And commitment to the bit is what certainly separates good improv from bad improv. Thankfully, there has been more good improv at the Fringe than bad. But let’s start with the bad: Paul Merton’s Impro Chums. Paul Merton is considered one of Britain’s finest comedians but what I watched was the type of improv that makes you sit there and ask “what’s the point?” Merton and his band of seasoned players go on at 4 pm in a packed gymnasium that Pleasance has converted into a large theater and chocked-full of passengers from every elderly tour bus in Scotland. Perhaps I’m not his crowd, perhaps it was a bad show, perhaps I’m just a cynic, but the whole thing felt masturbatory Ten minutes of Freeze tag? A conducted story where we get the anti-climatic joy of yelling “die” when a player flubs a line? Guessing an occupation using French-gibberish? Aucun merci!

On the polar opposite end, I was blown away by the improvised musical knocked out of the park by Baby Wants Candy. Given the suggestion of “Phantom of the Soap Opera,” the seven-American cast delivered a hilarious full-fledged musical on the spot.

Truly outstanding improv is when the players honor the suggestion and heighten it in clever ways – Baby Wants Candy did that ten-fold. They even set-up that “by the end, all of us will die” (a detail I had forgotten about) in a song I will title “It’s All Very Dramatic” and wound up all dying at the end. Other hits were “Dreams in Hollywood,” “Old Lady with Needs” and “I’ve got Moxie and a 12-inch cock.” America, clamor for their return and snatch up their tickets.

Full disclosure: I had tickets to another hotly-buzzed show that would have required me to leave a little early to catch both and I couldn’t bring myself to head out.

In the musical comedy vein, Assembly also hosts The Horne Section, a late-night musical variety show that features a top-notch band and notable guests from around the Fringe. Alex Horne, star of four different shows at the fest, heads up five sharp multi-instrumentalists in the Spiegelment tent (pronounced four different ways on my way in), which looks and feels like a Depression-era circus tent. They nail improvised tunes with their drums, banjo, trumpet, horn, saxophone, keyboards, guitar and bass taking all direction from the audience. The opening number had the bassist playing in the key of F, the drummer playing Bossa Nova, the saxophonist playing “all 80’s-style sax,” and the keyboardist fingering “the Final Countdown.” Now that I’m describing it, it was funnier in the moment.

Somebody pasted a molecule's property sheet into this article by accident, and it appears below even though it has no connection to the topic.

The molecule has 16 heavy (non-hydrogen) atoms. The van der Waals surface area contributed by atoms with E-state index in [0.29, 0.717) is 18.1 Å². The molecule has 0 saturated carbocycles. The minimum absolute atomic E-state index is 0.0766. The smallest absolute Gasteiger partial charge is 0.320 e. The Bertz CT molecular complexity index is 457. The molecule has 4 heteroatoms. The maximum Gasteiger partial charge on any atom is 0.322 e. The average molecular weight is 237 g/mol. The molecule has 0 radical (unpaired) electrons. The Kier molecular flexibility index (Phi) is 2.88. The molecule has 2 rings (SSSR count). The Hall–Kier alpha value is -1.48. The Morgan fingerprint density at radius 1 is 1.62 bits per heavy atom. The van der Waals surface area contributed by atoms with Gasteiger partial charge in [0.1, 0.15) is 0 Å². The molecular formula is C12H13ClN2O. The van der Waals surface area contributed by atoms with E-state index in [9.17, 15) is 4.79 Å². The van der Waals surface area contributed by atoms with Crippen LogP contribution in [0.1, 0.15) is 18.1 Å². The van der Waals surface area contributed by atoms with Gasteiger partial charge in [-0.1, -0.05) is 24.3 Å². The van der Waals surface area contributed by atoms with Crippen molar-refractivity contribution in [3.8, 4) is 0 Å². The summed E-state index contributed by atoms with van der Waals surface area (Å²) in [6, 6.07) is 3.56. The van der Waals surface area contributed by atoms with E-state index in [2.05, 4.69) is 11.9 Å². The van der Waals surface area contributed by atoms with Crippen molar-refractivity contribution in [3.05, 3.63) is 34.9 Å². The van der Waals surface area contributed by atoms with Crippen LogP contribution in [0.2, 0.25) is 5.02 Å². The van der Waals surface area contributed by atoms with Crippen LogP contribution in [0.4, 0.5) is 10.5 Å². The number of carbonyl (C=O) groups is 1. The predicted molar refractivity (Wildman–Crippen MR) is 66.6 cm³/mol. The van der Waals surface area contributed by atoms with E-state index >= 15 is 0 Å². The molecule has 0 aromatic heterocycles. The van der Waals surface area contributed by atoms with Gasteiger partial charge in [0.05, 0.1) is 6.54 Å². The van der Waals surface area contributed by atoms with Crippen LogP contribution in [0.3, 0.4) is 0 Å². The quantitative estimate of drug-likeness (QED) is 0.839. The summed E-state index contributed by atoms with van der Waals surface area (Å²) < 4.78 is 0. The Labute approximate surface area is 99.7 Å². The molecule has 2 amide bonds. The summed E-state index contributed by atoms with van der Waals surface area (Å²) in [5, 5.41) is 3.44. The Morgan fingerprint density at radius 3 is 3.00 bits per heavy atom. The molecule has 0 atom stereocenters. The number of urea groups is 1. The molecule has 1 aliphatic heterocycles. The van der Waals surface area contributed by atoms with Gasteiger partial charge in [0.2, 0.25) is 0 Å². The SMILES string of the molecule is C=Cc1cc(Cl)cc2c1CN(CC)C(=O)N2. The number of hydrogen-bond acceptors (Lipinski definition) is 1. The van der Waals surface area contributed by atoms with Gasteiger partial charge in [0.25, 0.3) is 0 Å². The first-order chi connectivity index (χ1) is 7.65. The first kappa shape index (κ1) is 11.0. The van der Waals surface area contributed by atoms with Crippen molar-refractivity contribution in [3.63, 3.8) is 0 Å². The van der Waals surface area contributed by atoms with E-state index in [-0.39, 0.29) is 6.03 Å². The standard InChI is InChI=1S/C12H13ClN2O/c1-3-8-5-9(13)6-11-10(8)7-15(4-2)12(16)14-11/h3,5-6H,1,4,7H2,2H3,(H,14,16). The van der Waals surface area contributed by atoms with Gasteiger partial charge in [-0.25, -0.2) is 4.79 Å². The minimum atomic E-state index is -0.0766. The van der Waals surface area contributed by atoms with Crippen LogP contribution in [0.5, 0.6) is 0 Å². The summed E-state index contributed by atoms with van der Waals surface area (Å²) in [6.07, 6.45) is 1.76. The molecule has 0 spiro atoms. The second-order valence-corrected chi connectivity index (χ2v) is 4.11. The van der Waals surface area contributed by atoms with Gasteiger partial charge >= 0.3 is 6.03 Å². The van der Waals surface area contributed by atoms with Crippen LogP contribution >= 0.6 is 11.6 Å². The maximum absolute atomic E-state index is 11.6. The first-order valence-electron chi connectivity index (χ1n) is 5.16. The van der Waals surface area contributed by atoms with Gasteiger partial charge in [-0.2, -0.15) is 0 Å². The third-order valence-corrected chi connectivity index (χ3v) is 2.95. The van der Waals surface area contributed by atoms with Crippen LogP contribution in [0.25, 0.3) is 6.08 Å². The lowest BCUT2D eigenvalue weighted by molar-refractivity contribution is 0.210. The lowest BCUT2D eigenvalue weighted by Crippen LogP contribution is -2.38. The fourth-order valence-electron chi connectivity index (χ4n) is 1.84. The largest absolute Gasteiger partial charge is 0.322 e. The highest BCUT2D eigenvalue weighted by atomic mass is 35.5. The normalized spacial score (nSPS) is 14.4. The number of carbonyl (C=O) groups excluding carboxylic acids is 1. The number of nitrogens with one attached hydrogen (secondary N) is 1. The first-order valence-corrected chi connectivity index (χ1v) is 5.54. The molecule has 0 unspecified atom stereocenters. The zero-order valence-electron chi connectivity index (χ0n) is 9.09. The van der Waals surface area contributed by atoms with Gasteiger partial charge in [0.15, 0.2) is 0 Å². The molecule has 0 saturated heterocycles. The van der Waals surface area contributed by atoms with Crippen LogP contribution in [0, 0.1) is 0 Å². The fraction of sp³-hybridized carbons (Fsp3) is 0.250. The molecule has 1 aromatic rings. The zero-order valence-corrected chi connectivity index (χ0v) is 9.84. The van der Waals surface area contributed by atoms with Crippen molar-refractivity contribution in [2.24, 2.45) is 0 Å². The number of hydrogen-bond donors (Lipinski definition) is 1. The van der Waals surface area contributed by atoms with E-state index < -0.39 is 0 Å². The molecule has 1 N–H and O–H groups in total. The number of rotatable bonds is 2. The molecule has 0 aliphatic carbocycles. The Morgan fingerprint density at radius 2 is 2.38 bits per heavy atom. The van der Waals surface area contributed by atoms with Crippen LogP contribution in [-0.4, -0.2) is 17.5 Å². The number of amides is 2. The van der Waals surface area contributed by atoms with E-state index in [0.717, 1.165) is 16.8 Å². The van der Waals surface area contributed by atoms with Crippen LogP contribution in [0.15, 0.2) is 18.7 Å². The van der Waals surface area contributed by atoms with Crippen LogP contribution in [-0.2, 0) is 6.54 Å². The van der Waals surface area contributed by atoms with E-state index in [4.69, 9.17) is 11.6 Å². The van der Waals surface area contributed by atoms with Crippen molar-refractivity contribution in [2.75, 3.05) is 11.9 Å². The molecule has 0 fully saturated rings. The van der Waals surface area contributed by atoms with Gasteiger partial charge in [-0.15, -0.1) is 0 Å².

Horne’s guests included Peter Serafinowicz (who my friend described as “doing good-looking guy comedy”) who came on to do “Jazz & Jokes” where he delivered one-liners over an old lounge-style swing beat. Most of these jokes would probably be eye-rolling Tweets in another context, but they were entertaining in the show. Here’s a sample: “If I became a narcissist, I would hate myself” and “all I know about Ron Jeremy is that his first dog was name Jeremy and he grew up on Ron St.” He closed his set with Sinatra’s “New York New York” in a monotone voice with the band members only playing one note or tempo – again, funnier in the moment.

UPDATE ON WALKING THROUGH THE FRINGE: Back and forth from venues all over the city logs your feet plenty of miles. That is no reason for having to hear the Proclaimers “I’m Gonne Be (500 Miles)” about 500 times since I got here. Yes, they are a Scottish band and thematically-appropriate, but if I hear that song again I will walk 500 miles to murder the Reid brothers wherever they sleep.

Check out my first nine Fringe dispatches here.

About the Author

Jeff MacKinnon

Jeff MacKinnon is a comedian, writer, and tweeter (@wickedcomedy) who continues to explore new ways to state his opinions as fact. Jeff tours various venues nationwide and abroad as a comedian, proven not to hurt business or too many people's feelings. He considers himself based in Los Angeles and Boston throughout the year and his first stand-up comedy album "Bring Me To Your Mother" will be released August 2011.